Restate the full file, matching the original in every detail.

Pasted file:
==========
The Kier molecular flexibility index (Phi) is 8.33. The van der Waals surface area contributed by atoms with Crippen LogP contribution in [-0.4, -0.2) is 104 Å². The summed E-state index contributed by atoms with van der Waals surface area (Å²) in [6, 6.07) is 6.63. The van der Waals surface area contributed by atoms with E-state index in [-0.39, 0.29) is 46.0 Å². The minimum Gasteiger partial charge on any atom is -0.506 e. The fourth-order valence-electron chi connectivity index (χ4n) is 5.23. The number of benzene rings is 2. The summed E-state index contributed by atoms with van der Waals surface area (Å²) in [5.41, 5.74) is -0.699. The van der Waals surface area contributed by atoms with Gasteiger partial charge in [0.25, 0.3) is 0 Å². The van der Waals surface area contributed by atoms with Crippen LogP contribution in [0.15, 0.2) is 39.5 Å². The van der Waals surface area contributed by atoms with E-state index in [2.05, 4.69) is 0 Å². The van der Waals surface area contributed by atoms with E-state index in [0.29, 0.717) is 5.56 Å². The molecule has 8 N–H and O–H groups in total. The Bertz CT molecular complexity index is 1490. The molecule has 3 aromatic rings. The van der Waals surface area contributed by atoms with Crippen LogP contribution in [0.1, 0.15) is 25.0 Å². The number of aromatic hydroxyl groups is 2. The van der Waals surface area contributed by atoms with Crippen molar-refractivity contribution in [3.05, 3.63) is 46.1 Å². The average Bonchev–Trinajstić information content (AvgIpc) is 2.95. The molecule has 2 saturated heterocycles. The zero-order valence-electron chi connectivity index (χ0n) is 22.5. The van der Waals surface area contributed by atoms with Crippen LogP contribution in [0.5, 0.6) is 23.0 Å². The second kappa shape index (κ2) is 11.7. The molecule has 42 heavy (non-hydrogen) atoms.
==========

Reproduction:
The Kier molecular flexibility index (Phi) is 8.33. The van der Waals surface area contributed by atoms with Crippen LogP contribution in [-0.4, -0.2) is 104 Å². The summed E-state index contributed by atoms with van der Waals surface area (Å²) in [6, 6.07) is 6.63. The van der Waals surface area contributed by atoms with E-state index in [-0.39, 0.29) is 46.0 Å². The minimum Gasteiger partial charge on any atom is -0.506 e. The fourth-order valence-electron chi connectivity index (χ4n) is 5.23. The number of benzene rings is 2. The summed E-state index contributed by atoms with van der Waals surface area (Å²) in [5.41, 5.74) is -0.699. The van der Waals surface area contributed by atoms with Gasteiger partial charge in [0.25, 0.3) is 0 Å². The van der Waals surface area contributed by atoms with Crippen LogP contribution in [0.15, 0.2) is 39.5 Å². The van der Waals surface area contributed by atoms with E-state index in [2.05, 4.69) is 0 Å². The van der Waals surface area contributed by atoms with E-state index in [0.29, 0.717) is 5.56 Å². The molecule has 8 N–H and O–H groups in total. The Bertz CT molecular complexity index is 1490. The molecule has 3 aromatic rings. The van der Waals surface area contributed by atoms with Crippen LogP contribution in [0.1, 0.15) is 25.0 Å². The number of aromatic hydroxyl groups is 2. The van der Waals surface area contributed by atoms with Crippen molar-refractivity contribution in [3.05, 3.63) is 46.1 Å². The average Bonchev–Trinajstić information content (AvgIpc) is 2.95. The molecule has 2 saturated heterocycles. The zero-order valence-electron chi connectivity index (χ0n) is 22.5. The van der Waals surface area contributed by atoms with Crippen LogP contribution in [0.5, 0.6) is 23.0 Å². The second kappa shape index (κ2) is 11.7. The molecule has 42 heavy (non-hydrogen) atoms.